(German, 1889–1955) was a painter, scenic designer, teacher, and typographer, known for his Classical Modernist works and as a leading figure of the avant-garde in Germany in the 1940s and 1950s. Born in Stuttgart, Baumeister completed an apprenticeship as a decorative painter while studying at the Stuttgart Art Academy. Between 1909 and 1912, he attended classes taught by influential artist Adolf Hölzel
, and befriended fellow painter and designer Oskar Schlemmer
. In 1912, Baumeister studied at the Cercle International des Beaux-Arts in Paris, and opened his first studio in Stuttgart. The following year, he participated in an exhibition at the Gallery Der Sturm in Berlin, and, in 1914, produced four wall pictures for the Werkbund Exhibition
After serving in World War I, he produced his first Mauerbilder
, panels characterized by Cubist forms and wall-like relief structures, created by adding sand and putty to the paint. He also began sketching stage and costume designs for performances at theaters in Stuttgart, and worked in commercial graphics.
In 1927, Baumeister was offered a professorship in typography, commercial graphics, and fabric printing at the Frankfurt School of Applied Arts. In addition, Baumeister joined the Cercle et Carré (Circle and Square) in 1930, a group of abstract artists based in Paris. He received the Württemberg State Prize for the painting Line Figure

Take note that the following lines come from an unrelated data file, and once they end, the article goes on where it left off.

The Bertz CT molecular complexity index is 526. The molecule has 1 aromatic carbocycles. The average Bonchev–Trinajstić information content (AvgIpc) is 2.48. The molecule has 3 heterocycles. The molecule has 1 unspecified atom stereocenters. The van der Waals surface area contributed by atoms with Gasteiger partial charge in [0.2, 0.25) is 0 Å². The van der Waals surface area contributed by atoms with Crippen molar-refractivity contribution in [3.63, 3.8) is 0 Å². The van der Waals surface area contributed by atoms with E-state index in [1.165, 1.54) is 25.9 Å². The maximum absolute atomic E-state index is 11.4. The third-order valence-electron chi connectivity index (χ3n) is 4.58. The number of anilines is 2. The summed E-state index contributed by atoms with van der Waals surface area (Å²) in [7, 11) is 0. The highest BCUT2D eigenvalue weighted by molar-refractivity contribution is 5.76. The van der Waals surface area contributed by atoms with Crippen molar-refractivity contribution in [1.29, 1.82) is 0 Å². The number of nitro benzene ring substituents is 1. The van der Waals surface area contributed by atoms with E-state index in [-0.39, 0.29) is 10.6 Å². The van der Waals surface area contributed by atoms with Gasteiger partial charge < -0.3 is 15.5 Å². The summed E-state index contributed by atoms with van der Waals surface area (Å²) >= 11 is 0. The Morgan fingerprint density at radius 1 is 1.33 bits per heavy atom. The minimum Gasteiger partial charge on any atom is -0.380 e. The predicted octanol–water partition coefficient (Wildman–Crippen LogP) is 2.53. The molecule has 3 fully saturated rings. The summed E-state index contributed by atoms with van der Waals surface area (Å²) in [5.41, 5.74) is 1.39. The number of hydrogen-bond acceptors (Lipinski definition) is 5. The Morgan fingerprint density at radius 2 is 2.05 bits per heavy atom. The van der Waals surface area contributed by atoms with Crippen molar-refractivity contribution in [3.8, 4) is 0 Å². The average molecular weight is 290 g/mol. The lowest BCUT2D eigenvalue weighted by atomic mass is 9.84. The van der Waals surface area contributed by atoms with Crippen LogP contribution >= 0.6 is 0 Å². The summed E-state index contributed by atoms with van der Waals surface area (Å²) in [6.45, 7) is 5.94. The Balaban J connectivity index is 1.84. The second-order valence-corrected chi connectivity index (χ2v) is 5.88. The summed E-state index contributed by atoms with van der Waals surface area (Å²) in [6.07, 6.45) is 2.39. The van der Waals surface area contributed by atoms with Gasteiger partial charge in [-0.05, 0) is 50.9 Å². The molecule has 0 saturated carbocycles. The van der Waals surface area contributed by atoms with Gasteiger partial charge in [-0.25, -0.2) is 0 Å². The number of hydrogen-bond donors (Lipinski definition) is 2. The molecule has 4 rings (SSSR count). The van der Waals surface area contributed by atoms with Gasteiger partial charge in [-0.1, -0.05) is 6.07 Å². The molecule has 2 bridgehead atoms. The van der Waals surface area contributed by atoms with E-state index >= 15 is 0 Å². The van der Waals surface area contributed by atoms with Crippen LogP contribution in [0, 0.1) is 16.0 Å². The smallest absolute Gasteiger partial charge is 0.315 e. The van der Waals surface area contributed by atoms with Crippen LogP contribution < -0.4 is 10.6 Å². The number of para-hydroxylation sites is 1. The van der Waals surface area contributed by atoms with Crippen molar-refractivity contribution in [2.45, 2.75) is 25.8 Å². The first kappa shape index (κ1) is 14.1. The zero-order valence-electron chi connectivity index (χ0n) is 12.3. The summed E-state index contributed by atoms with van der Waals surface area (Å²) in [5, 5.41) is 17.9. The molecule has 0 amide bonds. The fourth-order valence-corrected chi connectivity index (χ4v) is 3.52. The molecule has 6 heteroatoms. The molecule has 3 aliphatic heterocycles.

, and later became a member of the artist association Abstraction-Création.
Following the rise of the Nazi Party in 1933, Baumeister was banned as a degenerate artist, and was dismissed from his professorship. During the war, Baumeister wrote Das Unbekannte in der Kunst (The Unknown in Art)
, which was first published in 1947. He spent his time traveling and researching painting techniques and Oriental Art, which inspired him to create his Eidos
pictures and Ideogrammes
He resumed teaching 1946, when he accepted a post at the Kunstakademie in Stuttgart. His style continued to develop during this time. The mythological themes and somber-hued paintings created immediately after the war were slowly replaced by his series of Metaphysical Landscapes
, which were lighter in color and more abstract. In the Sun Figures
and Light Movements
series, the ground of the picture, which the artist prepared with filler, was worked with combs, which gave the surface a three-dimensional appearance.
He died in 1955 in his studio in Stuttgart.
Today, his works can be found in institutions around the world, including the Art Institute of Chicago, the Neue Galerie in New York, the Tate Gallery in London, and the Thyssen-Bornemisza Museum in Madrid.